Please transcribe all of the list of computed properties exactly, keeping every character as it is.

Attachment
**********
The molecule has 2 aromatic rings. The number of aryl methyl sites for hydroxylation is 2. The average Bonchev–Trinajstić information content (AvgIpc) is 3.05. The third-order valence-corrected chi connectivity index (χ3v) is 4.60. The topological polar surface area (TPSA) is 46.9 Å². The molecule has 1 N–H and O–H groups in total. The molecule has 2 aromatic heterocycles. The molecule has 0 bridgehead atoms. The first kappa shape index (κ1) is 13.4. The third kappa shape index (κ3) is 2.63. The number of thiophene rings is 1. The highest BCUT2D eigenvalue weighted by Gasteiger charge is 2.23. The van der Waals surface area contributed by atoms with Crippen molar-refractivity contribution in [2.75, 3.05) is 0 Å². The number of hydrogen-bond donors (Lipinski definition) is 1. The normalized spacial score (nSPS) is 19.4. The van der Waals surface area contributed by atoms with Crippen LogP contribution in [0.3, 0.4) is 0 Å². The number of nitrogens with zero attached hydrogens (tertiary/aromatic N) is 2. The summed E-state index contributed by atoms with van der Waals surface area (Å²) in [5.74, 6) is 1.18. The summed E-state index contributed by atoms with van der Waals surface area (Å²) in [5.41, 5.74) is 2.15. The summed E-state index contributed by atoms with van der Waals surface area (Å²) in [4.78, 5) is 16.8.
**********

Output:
The molecule has 2 aromatic rings. The number of aryl methyl sites for hydroxylation is 2. The average Bonchev–Trinajstić information content (AvgIpc) is 3.05. The third-order valence-corrected chi connectivity index (χ3v) is 4.60. The topological polar surface area (TPSA) is 46.9 Å². The molecule has 1 N–H and O–H groups in total. The molecule has 2 aromatic heterocycles. The molecule has 0 bridgehead atoms. The first kappa shape index (κ1) is 13.4. The third kappa shape index (κ3) is 2.63. The number of thiophene rings is 1. The highest BCUT2D eigenvalue weighted by Gasteiger charge is 2.23. The van der Waals surface area contributed by atoms with Crippen molar-refractivity contribution in [2.75, 3.05) is 0 Å². The number of hydrogen-bond donors (Lipinski definition) is 1. The normalized spacial score (nSPS) is 19.4. The van der Waals surface area contributed by atoms with Crippen LogP contribution in [0.3, 0.4) is 0 Å². The number of nitrogens with zero attached hydrogens (tertiary/aromatic N) is 2. The summed E-state index contributed by atoms with van der Waals surface area (Å²) in [5.74, 6) is 1.18. The summed E-state index contributed by atoms with van der Waals surface area (Å²) in [5.41, 5.74) is 2.15. The summed E-state index contributed by atoms with van der Waals surface area (Å²) in [4.78, 5) is 16.8.